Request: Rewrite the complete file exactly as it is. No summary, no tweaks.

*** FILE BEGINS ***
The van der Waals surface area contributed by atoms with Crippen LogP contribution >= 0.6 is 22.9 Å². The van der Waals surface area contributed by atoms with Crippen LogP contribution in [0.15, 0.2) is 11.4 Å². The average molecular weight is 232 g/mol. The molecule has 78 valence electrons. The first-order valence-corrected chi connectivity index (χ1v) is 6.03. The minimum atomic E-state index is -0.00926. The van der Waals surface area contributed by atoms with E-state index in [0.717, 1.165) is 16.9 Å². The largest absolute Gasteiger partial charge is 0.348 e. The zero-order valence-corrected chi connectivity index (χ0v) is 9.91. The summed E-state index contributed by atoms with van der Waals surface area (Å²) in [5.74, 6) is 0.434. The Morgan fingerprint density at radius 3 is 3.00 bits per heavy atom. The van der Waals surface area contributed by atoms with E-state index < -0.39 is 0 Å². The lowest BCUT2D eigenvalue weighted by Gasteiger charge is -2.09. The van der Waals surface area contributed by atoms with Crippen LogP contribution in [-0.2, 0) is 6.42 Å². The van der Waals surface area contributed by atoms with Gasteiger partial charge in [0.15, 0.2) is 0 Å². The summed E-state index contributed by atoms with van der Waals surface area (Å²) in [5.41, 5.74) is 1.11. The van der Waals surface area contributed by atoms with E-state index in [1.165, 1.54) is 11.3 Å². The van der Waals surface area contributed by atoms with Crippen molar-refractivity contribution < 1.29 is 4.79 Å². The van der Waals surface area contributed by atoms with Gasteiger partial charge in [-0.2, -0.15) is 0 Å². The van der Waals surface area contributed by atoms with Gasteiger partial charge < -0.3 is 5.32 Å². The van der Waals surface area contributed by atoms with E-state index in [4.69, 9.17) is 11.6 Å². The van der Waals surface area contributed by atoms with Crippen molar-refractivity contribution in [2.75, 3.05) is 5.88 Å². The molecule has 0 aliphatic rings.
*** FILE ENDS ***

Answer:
The van der Waals surface area contributed by atoms with Crippen LogP contribution >= 0.6 is 22.9 Å². The van der Waals surface area contributed by atoms with Crippen LogP contribution in [0.15, 0.2) is 11.4 Å². The average molecular weight is 232 g/mol. The molecule has 78 valence electrons. The first-order valence-corrected chi connectivity index (χ1v) is 6.03. The minimum atomic E-state index is -0.00926. The van der Waals surface area contributed by atoms with E-state index in [0.717, 1.165) is 16.9 Å². The largest absolute Gasteiger partial charge is 0.348 e. The zero-order valence-corrected chi connectivity index (χ0v) is 9.91. The summed E-state index contributed by atoms with van der Waals surface area (Å²) in [5.74, 6) is 0.434. The Morgan fingerprint density at radius 3 is 3.00 bits per heavy atom. The van der Waals surface area contributed by atoms with E-state index < -0.39 is 0 Å². The lowest BCUT2D eigenvalue weighted by Gasteiger charge is -2.09. The van der Waals surface area contributed by atoms with Crippen LogP contribution in [-0.2, 0) is 6.42 Å². The van der Waals surface area contributed by atoms with Gasteiger partial charge in [0.15, 0.2) is 0 Å². The summed E-state index contributed by atoms with van der Waals surface area (Å²) in [5.41, 5.74) is 1.11. The van der Waals surface area contributed by atoms with E-state index in [1.165, 1.54) is 11.3 Å². The van der Waals surface area contributed by atoms with Crippen molar-refractivity contribution < 1.29 is 4.79 Å². The van der Waals surface area contributed by atoms with Gasteiger partial charge in [-0.2, -0.15) is 0 Å². The van der Waals surface area contributed by atoms with Gasteiger partial charge < -0.3 is 5.32 Å². The van der Waals surface area contributed by atoms with E-state index in [4.69, 9.17) is 11.6 Å². The van der Waals surface area contributed by atoms with Crippen molar-refractivity contribution in [2.75, 3.05) is 5.88 Å². The molecule has 0 aliphatic rings.